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HERRING: The incomplete narrative of the Lee statue

The prevailing portrayal of the Lee statue and the events surrounding it leaves out several key details and relevant historical context

<p>Many have used the violence surrounding the "Unite the Right" rally as impetus for a push towards taking down the Lee statue in Emancipation Park.</p>

Many have used the violence surrounding the "Unite the Right" rally as impetus for a push towards taking down the Lee statue in Emancipation Park.

For the last couple of weeks, Charlottesville and the University have been dealing with the ramifications of the violence which broke out during the “Unite the Right” rally and tragic death of Heather Heyer. People have used this rally and Heyer’s death as a rallying cry to bring down the Robert E. Lee statue in Emancipation Park. They vocally proclaim that the statue advocates white supremacy and therefore must be taken down immediately. However, the prevailing narrative surrounding the statue is not the whole story.

The far-left has a keen way of not telling the whole picture when it comes to items of historical importance. The left uses a part of Lee’s life (he fought for the Confederacy; the South had slaves; Lee also had slaves, therefore he must be a white supremacist) to fit the narrative they try to portray without giving the full and complex story. People do not know, and often do not want to learn, the history of the statue and of the man the statue portrays. From my perspective, the statue is a reminder of how far we have come as a nation have come and how far we still have yet to go. It is a reminder of the loss of life and the sacrifices we made as a nation. The combined total of deaths in the American Civil War was, according to the Civil War Trust, was a staggering 620,000. Hundreds of thousands of men died on both sides. Can this statue not be looked at as a memorial to those Americans who perished on the field of battle? Many people believe that all Southerners fought in the Civil War to preserve the institution of slavery. I would counter this commonplace belief with the fact that only one-third of southern whites owned slaves during the Civil War. Taking this fact into account, I find it hard to believe that men would die for an institution in which they have no personal investment. When bullets were flying at them, I believe slavery was the farthest thing from their minds. 

That doesn’t mean, however, that there were not those in the Confederacy who fought to defend slavery. Many confederate sympathizers were racists, believing blacks and whites could never live as equals in harmony. However, we cannot forget there were also racists in the Union army as well, who had no desire to see blacks liberated from bondage. Nevertheless, we do not see anyone calling for the removal of Union statues. We should not tear down Confederate or Union statues because they show the history of our nation and a conflict like no other. The Lee statue is a war memorial for those, many from Virginia, who lost their lives in the conflict.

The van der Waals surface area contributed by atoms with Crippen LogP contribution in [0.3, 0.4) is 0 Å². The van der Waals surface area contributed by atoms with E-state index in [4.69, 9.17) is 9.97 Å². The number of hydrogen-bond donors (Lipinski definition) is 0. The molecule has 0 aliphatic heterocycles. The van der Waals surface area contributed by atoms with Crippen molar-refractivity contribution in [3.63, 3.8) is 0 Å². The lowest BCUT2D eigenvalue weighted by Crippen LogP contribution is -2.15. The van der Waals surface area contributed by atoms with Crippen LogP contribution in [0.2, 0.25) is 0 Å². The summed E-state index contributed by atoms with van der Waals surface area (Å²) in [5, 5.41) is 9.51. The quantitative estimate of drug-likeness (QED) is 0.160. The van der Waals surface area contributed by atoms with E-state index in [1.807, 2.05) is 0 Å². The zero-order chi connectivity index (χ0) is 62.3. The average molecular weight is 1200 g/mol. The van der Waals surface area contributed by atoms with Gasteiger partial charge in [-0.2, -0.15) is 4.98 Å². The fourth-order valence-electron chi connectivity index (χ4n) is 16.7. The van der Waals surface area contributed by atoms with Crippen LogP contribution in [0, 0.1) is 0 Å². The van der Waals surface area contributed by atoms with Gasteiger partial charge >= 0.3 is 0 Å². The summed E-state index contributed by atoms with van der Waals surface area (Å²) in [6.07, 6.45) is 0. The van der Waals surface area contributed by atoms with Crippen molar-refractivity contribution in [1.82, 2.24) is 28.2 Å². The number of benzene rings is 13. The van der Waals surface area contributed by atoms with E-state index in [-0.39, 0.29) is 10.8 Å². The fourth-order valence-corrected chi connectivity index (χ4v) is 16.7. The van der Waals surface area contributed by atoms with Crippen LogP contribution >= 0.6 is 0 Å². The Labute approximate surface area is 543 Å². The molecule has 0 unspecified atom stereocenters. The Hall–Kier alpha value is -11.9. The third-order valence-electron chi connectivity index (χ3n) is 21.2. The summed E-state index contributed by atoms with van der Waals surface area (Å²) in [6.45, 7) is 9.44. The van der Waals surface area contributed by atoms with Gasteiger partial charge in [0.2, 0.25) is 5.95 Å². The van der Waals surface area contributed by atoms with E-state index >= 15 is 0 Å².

To understand the statue, it’s also important to understand the man it honors. From the beginning, Lee was against secession from the Union. He was a complex man no doubt. He held tight to the values that his father, “Light Horse Harry” Lee instilled in him from his time fighting for independence during the American Revolution. Lee was a product of Southern culture and society, with all its complexities, contradictions and sins. He held tightly to God, his family and his state. Lee fought for what he believed in and was willing to risk his life for his beloved Commonwealth of Virginia.

The left, from CNN to local news outlets, has labeled everybody who attended the Unite the Right rally as white supremacists and alt-right wing conservatives, who are racists and bigots. That is an infuriating lie. While there were no doubt white supremacists and alt-righters, some people were there solely to protest the planned removal of the statue. Just because they were at a rally and they are conservative does not mean that they hold white supremacist views. That did not stop the politicians (not just Democrats) from jumping at the opportunity to attack them.

I want to state unconditionally that white supremacists should be condemned, and conservatives like myself have continually condemned them and their actions. Considering this, it is astounding that there has been virtually no condemnation from the left against Antifa for their part in the violence on Aug. 12. It is pure hypocrisy to condemn violence on one side of the aisle and not the other.  

We as students must be united in our stance against racism but also we must be united in our condemnation of violence, regardless of the politics of those committing it. We must learn our history or we will be doomed to repeat it. We as Americans and students on Grounds need to realize that we cannot compare today’s known truths to a bygone era where our truths were not universally accepted. We also must realize that there will always be those with different views contrary to our own. This does not mean we should resort to violence against those we disagree with, regardless of your place on the political spectrum. We must be above violence. We must come together and make a stronger university and a stronger community of trust. To do this, however, we need to let the truth be known, and we can’t do that if we’re tearing our history down.

Roger Herring is a third-year in the College of Arts and Sciences.